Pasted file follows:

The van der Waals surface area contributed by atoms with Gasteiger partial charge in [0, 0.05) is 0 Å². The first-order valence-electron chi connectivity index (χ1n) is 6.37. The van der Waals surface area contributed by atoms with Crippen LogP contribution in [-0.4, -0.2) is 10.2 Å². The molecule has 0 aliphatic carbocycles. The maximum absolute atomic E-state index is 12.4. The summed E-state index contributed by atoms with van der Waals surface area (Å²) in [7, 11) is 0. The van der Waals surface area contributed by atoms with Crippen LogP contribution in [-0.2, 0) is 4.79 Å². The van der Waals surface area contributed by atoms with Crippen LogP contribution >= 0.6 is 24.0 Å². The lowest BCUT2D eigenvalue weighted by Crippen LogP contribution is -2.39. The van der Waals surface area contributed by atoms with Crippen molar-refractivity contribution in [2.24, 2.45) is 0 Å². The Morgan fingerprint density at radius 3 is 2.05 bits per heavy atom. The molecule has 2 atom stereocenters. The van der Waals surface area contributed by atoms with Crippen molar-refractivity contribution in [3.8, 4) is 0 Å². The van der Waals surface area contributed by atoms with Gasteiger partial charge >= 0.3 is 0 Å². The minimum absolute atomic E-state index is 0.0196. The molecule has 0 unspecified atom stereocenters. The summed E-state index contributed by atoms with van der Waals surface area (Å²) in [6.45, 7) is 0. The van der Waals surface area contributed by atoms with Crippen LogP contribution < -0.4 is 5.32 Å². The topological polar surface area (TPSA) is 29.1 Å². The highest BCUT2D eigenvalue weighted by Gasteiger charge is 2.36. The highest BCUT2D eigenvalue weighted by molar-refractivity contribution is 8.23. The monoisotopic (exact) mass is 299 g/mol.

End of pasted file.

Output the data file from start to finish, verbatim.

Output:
The van der Waals surface area contributed by atoms with Gasteiger partial charge in [0, 0.05) is 0 Å². The first-order valence-electron chi connectivity index (χ1n) is 6.37. The van der Waals surface area contributed by atoms with Crippen LogP contribution in [-0.4, -0.2) is 10.2 Å². The molecule has 0 aliphatic carbocycles. The maximum absolute atomic E-state index is 12.4. The summed E-state index contributed by atoms with van der Waals surface area (Å²) in [7, 11) is 0. The van der Waals surface area contributed by atoms with Crippen LogP contribution in [-0.2, 0) is 4.79 Å². The van der Waals surface area contributed by atoms with Crippen LogP contribution >= 0.6 is 24.0 Å². The lowest BCUT2D eigenvalue weighted by Crippen LogP contribution is -2.39. The van der Waals surface area contributed by atoms with Crippen molar-refractivity contribution in [2.24, 2.45) is 0 Å². The Morgan fingerprint density at radius 3 is 2.05 bits per heavy atom. The molecule has 2 atom stereocenters. The van der Waals surface area contributed by atoms with Crippen molar-refractivity contribution in [3.8, 4) is 0 Å². The van der Waals surface area contributed by atoms with Gasteiger partial charge >= 0.3 is 0 Å². The minimum absolute atomic E-state index is 0.0196. The molecule has 0 unspecified atom stereocenters. The summed E-state index contributed by atoms with van der Waals surface area (Å²) in [6.45, 7) is 0. The van der Waals surface area contributed by atoms with Crippen LogP contribution < -0.4 is 5.32 Å². The topological polar surface area (TPSA) is 29.1 Å². The highest BCUT2D eigenvalue weighted by Gasteiger charge is 2.36. The highest BCUT2D eigenvalue weighted by molar-refractivity contribution is 8.23. The monoisotopic (exact) mass is 299 g/mol.